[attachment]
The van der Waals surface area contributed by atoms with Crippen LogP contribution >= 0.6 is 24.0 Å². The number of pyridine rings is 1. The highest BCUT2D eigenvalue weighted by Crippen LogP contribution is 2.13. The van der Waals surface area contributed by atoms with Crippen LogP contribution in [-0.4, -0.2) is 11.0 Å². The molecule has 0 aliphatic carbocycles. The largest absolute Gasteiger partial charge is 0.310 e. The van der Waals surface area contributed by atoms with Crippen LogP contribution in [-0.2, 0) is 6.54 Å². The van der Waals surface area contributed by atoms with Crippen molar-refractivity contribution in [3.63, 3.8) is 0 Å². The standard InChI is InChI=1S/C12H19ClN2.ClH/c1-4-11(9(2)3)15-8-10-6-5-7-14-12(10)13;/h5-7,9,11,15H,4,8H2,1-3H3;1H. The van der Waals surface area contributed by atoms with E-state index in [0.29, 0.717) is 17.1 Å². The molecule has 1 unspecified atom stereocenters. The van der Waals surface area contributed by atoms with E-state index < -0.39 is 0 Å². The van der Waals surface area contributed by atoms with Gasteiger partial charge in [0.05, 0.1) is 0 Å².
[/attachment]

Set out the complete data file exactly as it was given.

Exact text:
The van der Waals surface area contributed by atoms with Crippen LogP contribution >= 0.6 is 24.0 Å². The number of pyridine rings is 1. The highest BCUT2D eigenvalue weighted by Crippen LogP contribution is 2.13. The van der Waals surface area contributed by atoms with Crippen LogP contribution in [-0.4, -0.2) is 11.0 Å². The molecule has 0 aliphatic carbocycles. The largest absolute Gasteiger partial charge is 0.310 e. The van der Waals surface area contributed by atoms with Crippen LogP contribution in [-0.2, 0) is 6.54 Å². The van der Waals surface area contributed by atoms with Crippen molar-refractivity contribution in [3.63, 3.8) is 0 Å². The standard InChI is InChI=1S/C12H19ClN2.ClH/c1-4-11(9(2)3)15-8-10-6-5-7-14-12(10)13;/h5-7,9,11,15H,4,8H2,1-3H3;1H. The van der Waals surface area contributed by atoms with E-state index in [0.29, 0.717) is 17.1 Å². The molecule has 1 unspecified atom stereocenters. The van der Waals surface area contributed by atoms with E-state index < -0.39 is 0 Å². The van der Waals surface area contributed by atoms with Gasteiger partial charge in [0.05, 0.1) is 0 Å².